I do like to watch law an order but I cant ever remember watching violent shows while she was awake. I felt like she saw the doll/teddy as her self and she was punishing her self for her violent behaviour toward me and other people she would bite and kick ect. She never knew I was watching her or listening to her if she busted me spying on her she would either withdraw or attack me. I just wanted to cry every time I caught a glimpse of her inner turmoil that I felt was making her behaviour worse.

I still do She recently sat down with a talked about thought of stabbing people and how she just wants to thought to go away and leave her alone but all it does is repeat over and over getting stronger/louder/faster as she get angrier, but always being there when shes was happier but it was quiter/slower/weaker. I suspected that she was intrusive violent thought since she was 5y and told me a mouse was drawing bad pictures in her head. The Dr's ignored what I was saying still blaming me for her aggressive behaviour. She does not want to stab people and she has phobia of knives and will not even touch them half the time even when she's in a good mood.

I suspect Obsessive Compulsive Disorder but a Dr still has never taken me serious until a few weeks ago and now he's decided he needs to see her alone for the first time ever. I taped her using my mobile phone just in case I was accused of making up the conversation or putting words in her mouth. I just want her to be happy and mentally healthy. I'm angry I was ignored for so long.

Jan 04, 2009
Our Situation
by: Determined Dad

Our daughter has similar melt downs. It is extremely difficult to deal with. To be honest with you, I don't know how to deal it yet. We are just learning to deal with it now.

One thing that has helped me is to be patient and channel my frustration into searching for solutions. The only way for me to avoid frustration is to constantly try new techniques. Occasionally I will find one that works.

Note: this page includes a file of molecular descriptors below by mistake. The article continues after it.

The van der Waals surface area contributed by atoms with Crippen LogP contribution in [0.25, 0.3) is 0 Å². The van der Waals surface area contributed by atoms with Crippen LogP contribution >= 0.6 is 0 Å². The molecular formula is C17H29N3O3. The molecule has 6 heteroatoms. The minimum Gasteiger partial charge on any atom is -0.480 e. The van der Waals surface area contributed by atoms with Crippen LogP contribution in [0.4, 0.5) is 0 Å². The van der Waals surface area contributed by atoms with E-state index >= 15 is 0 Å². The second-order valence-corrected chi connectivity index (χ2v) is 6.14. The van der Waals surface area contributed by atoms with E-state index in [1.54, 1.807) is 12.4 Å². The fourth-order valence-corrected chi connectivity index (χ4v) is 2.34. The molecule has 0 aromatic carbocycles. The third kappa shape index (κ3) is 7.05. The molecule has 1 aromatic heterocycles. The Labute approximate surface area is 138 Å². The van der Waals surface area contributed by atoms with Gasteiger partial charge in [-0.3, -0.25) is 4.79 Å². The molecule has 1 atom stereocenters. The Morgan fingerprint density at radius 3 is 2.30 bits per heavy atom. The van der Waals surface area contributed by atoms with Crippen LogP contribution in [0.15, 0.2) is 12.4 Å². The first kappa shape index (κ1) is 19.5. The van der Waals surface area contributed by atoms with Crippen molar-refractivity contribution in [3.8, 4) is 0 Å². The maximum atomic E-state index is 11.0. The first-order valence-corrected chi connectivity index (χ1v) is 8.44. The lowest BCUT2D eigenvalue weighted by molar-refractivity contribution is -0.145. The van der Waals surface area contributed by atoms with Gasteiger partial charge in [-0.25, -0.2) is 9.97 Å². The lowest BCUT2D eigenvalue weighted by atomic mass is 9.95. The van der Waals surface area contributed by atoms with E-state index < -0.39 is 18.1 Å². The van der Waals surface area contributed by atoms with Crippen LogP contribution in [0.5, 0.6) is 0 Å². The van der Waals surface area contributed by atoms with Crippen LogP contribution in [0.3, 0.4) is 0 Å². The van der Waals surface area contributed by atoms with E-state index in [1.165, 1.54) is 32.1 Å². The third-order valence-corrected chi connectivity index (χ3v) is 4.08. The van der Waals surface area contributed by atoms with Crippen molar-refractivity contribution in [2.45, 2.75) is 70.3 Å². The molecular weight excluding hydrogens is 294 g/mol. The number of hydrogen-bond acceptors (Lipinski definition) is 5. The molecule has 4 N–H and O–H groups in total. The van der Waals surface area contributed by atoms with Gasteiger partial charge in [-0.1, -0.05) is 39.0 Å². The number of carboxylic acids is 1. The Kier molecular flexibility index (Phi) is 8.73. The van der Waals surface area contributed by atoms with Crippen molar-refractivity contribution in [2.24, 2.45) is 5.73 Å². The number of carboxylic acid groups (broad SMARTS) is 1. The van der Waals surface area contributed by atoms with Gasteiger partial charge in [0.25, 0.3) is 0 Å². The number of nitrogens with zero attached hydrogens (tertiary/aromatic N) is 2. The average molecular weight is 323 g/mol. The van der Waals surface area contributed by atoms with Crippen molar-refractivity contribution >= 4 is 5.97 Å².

One technique that I have been trying lately is to give our daughter immediate OT therapy right when I anticipate a melt down. Another technique that I have been trying is to hug her for 5 minutes when I see a melt down coming. Our daughter loves to be held constantly and this seems to calm her down. I try to turn every thing I can into a game, and that seems to help distract them and often times will avoid a melt down.

I rely heavily on this chat forum to find new ideas of techniques that I can try. I am eager for others to share ideas on different techniques they use.

Jan 04, 2009
thinking of you
by: Anonymous

yes moods are difficult, stick with it.

Jan 03, 2009
by: Linda


Yes, we have the same problem with our granddaughter that you have with your daughter. And it doesn't help that daddy and grandpa think she is just "spoiled and manipulative" and that she is "working us." Garbage.

Those of us who truly listen to their expressions of misery (even, or maybe especially, during serious conversations when there is no meltdown) know that it is not spanking and yelling that they need. But now that we know what is wrong, what do we do about it when there is no OT possibility?

Any suggestions for DYI?

Click here to add your own comments

Join in and write your own page! It's easy to do. How? Simply click here to return to The SPD Q & A.